Understanding motivation

When Stephanie and I are ready, Denez introduces us to Assistant Professor James Tung, PhD, PEng from Department of Mechanical & Mechatronics Engineering at the University of Waterloo and the research supervisor to the team. It’s immediately clear how proud he is of Team TBS. “They took up this initiative not for any extra credit, but just so they could help others,” he says. Professor Tung is mentoring the students on how to best allocate the funds from the grant, but he has also gotten to know them personally and understands their motivation. “It’s what inspires me the most and makes this so exciting to be a part of.”

She takes a seat in front of the cameras, and fellow Team TBS member Inzamam teases her as for not being able to attach the microphone to her collar. “These things can be tricky,” I assure her as Steph offers some assistance.  Denez, who is the only one studying science on Team TBS, is often outnumbered by the other three students who all study engineering. But as we begin the interview, Denez’s leadership skills are clear: she views the project through a scientific lens, and she’s able to challenge concepts that may otherwise be taken for granted.

“Diseases are something I’ve always been interested in,” she says. “How do we stop this? Why does it happen? These days I wake up every day and head straight to my research lab and do experiments – usually until 5:30pm, but sometimes till later in the day. Then I go to meet up [with Team TBS] over here to work on our project. Then it’s home and straight to bed. Research can be very unpredictable. So I try to bring that understanding and patience to this work.”


The app in action

We want to see the app in action, so the team bring us to another room filled with computers, equipment, prototypes, and whiteboards. The team continues to workshop some of the challenges they are having with the design as Denez models the wearable device and gives us a test run. She outlines how the end user would benefit and mentions how it will make life better for people affected by MS while making the job of their doctors easier and more precise.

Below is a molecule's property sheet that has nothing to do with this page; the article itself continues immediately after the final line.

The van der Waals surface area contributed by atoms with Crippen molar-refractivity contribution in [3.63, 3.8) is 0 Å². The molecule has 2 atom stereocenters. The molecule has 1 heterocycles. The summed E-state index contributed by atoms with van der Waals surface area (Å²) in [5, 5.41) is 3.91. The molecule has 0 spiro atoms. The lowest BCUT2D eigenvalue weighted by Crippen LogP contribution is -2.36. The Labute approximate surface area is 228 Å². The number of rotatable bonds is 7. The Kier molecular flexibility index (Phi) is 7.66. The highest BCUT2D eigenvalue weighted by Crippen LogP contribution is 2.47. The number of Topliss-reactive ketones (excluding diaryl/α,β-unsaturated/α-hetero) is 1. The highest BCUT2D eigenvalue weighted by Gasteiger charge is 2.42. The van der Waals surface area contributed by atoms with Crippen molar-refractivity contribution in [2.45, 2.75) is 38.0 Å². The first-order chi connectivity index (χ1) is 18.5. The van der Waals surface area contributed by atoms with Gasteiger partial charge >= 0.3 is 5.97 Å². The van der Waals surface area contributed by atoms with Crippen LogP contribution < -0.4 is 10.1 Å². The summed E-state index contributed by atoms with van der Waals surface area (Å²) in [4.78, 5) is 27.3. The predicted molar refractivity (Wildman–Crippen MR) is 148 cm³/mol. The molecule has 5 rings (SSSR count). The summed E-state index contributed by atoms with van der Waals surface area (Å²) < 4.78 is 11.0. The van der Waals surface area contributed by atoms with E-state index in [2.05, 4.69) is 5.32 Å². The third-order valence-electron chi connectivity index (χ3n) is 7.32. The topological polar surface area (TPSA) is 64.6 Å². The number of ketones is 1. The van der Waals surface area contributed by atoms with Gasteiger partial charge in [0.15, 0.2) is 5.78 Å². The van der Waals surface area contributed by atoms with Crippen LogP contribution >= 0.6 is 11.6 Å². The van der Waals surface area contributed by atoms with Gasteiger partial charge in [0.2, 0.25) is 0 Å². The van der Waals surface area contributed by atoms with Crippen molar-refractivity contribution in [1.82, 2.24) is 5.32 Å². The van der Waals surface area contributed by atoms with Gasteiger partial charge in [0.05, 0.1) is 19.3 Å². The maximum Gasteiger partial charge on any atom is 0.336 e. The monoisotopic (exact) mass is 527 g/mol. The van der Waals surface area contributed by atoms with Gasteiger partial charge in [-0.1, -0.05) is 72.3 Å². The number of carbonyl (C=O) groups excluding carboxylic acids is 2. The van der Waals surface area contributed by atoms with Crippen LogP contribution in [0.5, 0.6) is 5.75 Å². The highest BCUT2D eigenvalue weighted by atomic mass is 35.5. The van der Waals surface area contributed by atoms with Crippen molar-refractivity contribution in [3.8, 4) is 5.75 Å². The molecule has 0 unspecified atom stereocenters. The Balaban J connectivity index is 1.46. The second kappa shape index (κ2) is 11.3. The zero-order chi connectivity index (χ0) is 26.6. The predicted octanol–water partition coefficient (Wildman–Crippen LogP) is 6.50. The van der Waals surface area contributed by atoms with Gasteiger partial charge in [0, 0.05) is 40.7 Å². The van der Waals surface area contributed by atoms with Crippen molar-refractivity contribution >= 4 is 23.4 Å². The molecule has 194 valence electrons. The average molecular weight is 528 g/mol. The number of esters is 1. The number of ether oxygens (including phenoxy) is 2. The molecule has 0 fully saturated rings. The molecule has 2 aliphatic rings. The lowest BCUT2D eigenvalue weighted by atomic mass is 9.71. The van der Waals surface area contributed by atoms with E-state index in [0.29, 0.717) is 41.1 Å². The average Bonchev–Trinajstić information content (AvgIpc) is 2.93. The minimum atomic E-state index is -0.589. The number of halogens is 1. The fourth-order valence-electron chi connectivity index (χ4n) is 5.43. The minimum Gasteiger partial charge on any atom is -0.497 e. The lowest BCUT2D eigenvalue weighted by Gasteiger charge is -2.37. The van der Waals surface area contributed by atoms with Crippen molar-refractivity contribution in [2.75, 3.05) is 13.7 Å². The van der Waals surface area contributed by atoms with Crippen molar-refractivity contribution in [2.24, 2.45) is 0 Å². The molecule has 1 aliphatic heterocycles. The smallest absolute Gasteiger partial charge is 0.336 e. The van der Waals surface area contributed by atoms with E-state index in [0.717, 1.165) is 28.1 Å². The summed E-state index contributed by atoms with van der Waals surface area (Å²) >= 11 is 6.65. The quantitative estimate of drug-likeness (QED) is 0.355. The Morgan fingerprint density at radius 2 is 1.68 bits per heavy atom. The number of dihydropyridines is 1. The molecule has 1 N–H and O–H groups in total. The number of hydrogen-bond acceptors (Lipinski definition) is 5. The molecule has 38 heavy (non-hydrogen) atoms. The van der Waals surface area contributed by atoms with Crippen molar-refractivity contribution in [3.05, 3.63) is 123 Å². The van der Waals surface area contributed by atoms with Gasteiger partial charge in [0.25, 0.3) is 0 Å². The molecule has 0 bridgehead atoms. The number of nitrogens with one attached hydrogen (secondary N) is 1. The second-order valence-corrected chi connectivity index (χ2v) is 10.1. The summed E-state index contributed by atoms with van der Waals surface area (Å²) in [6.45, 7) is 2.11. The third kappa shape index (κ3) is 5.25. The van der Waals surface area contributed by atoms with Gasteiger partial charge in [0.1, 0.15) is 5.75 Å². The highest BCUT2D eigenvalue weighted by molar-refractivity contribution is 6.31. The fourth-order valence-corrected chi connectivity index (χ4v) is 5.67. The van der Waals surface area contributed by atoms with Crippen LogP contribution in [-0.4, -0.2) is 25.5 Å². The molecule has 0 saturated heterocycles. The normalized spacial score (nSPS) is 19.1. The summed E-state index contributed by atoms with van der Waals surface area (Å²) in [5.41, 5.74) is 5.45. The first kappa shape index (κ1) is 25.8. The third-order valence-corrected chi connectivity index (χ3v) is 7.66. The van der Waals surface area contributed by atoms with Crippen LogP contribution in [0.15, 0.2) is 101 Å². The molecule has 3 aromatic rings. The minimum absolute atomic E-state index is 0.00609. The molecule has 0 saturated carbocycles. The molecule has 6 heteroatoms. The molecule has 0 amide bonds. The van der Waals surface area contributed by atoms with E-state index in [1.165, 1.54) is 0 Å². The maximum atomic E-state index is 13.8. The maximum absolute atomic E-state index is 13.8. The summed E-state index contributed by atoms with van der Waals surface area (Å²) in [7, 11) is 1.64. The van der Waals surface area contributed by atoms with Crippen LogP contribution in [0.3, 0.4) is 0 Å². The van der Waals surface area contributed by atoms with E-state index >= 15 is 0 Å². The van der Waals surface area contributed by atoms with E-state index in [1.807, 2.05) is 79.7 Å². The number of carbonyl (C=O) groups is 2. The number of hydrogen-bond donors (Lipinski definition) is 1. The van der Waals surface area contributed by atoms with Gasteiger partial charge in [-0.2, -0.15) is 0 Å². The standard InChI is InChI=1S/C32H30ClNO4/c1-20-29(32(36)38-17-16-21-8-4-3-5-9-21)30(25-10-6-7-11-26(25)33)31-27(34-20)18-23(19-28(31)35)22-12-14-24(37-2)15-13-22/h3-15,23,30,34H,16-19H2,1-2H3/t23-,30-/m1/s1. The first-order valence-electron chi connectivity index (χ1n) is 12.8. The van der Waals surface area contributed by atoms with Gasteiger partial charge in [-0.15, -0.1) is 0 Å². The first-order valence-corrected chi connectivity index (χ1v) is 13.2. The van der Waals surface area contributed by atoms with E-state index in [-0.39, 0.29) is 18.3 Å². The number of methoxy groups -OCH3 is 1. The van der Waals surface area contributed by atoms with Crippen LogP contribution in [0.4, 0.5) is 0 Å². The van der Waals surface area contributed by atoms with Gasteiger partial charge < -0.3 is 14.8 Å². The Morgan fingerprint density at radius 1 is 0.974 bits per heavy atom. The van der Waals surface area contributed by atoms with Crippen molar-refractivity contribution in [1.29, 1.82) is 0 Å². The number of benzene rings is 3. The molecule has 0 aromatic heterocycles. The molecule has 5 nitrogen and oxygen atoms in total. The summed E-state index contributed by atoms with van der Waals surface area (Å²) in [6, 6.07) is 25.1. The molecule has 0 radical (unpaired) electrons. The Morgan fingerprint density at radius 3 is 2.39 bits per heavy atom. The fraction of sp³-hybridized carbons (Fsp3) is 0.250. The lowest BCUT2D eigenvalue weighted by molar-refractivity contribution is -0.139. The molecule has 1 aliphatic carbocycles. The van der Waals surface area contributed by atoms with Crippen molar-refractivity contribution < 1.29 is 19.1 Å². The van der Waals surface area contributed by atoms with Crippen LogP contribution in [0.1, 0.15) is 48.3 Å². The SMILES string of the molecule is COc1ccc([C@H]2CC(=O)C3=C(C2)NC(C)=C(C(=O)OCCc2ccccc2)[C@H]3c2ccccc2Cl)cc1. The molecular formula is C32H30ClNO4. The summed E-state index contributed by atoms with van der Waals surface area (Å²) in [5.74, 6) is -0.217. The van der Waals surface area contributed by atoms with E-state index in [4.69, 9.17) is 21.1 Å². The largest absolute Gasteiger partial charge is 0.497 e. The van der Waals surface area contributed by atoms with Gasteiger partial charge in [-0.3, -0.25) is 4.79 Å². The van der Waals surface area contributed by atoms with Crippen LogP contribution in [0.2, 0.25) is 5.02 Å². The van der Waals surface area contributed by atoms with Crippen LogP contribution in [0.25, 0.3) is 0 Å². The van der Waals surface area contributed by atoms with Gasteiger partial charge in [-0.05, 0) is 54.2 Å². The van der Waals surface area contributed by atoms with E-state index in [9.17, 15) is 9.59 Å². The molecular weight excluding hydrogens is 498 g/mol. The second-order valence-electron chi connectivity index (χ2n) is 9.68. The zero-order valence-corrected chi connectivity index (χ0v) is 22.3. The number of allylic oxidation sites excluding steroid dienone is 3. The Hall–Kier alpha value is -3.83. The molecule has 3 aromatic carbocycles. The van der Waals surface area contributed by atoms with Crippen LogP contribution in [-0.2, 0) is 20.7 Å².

• Measure heart rate
  • Measure stress level
  • Track medication dosage, frequency and time of day
  • Track drug interactions
  • Track physical activity
  • Track sleep patterns
  • Track food and drink
  • Connect the caregiver, neurologist and health care team with all of this information in real-time

Steph and I ask if we can go outside to capture one last group shot, and the team politely agrees to take a break from their work. They bring us to the most beautiful garden on campus, don lab coats, and give each other high fives. Even after a full day of running around, they aren’t tired yet. We thank them and shake hands as they point us back to where we left our car a long 14 hours earlier. And as we let them get back to work, Steph and I are both confident that our peers on the MS Society research team and the review panel of tech experts, scientists, health professionals and people affected by MS who were brought together to evaluate the project, definitely selected the best team of young minds for the task.


The app is still in development and will undergo many more weeks of strenuous testing and prototyping before it is ready to be submitted into the Google Play and iTunes marketplaces, a process that Team TBS isn’t shy about noting can often come with its own series of hurdles and delays. Still, the team is confident we will see it online in spring 2017 – ready to sync with your wearable device and start providing healthcare teams with the info they need to make your quality of life better. Until then keep checking in here on our blog and over at Dr. Karen Lee’s blog for updates from Team TBS by searching for Hack4Health.